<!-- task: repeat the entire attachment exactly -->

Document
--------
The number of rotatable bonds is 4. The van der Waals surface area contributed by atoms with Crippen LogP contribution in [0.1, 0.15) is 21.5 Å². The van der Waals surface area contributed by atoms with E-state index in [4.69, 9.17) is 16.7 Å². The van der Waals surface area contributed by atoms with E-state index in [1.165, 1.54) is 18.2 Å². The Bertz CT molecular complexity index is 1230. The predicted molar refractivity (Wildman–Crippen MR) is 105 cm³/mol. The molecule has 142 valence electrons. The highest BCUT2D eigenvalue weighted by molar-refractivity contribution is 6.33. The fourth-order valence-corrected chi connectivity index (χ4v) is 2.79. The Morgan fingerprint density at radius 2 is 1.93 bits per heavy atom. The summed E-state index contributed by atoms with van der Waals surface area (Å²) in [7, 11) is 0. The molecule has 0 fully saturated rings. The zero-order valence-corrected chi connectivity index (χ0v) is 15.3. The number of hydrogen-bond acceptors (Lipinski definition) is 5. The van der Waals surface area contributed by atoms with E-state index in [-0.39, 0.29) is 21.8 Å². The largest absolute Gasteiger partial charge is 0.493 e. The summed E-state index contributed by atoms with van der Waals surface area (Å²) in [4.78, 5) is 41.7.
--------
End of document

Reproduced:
The number of rotatable bonds is 4. The van der Waals surface area contributed by atoms with Crippen LogP contribution in [0.1, 0.15) is 21.5 Å². The van der Waals surface area contributed by atoms with E-state index in [4.69, 9.17) is 16.7 Å². The van der Waals surface area contributed by atoms with E-state index in [1.165, 1.54) is 18.2 Å². The Bertz CT molecular complexity index is 1230. The predicted molar refractivity (Wildman–Crippen MR) is 105 cm³/mol. The molecule has 142 valence electrons. The highest BCUT2D eigenvalue weighted by molar-refractivity contribution is 6.33. The fourth-order valence-corrected chi connectivity index (χ4v) is 2.79. The Morgan fingerprint density at radius 2 is 1.93 bits per heavy atom. The summed E-state index contributed by atoms with van der Waals surface area (Å²) in [7, 11) is 0. The molecule has 0 fully saturated rings. The zero-order valence-corrected chi connectivity index (χ0v) is 15.3. The number of hydrogen-bond acceptors (Lipinski definition) is 5. The van der Waals surface area contributed by atoms with E-state index in [-0.39, 0.29) is 21.8 Å². The largest absolute Gasteiger partial charge is 0.493 e. The summed E-state index contributed by atoms with van der Waals surface area (Å²) in [4.78, 5) is 41.7.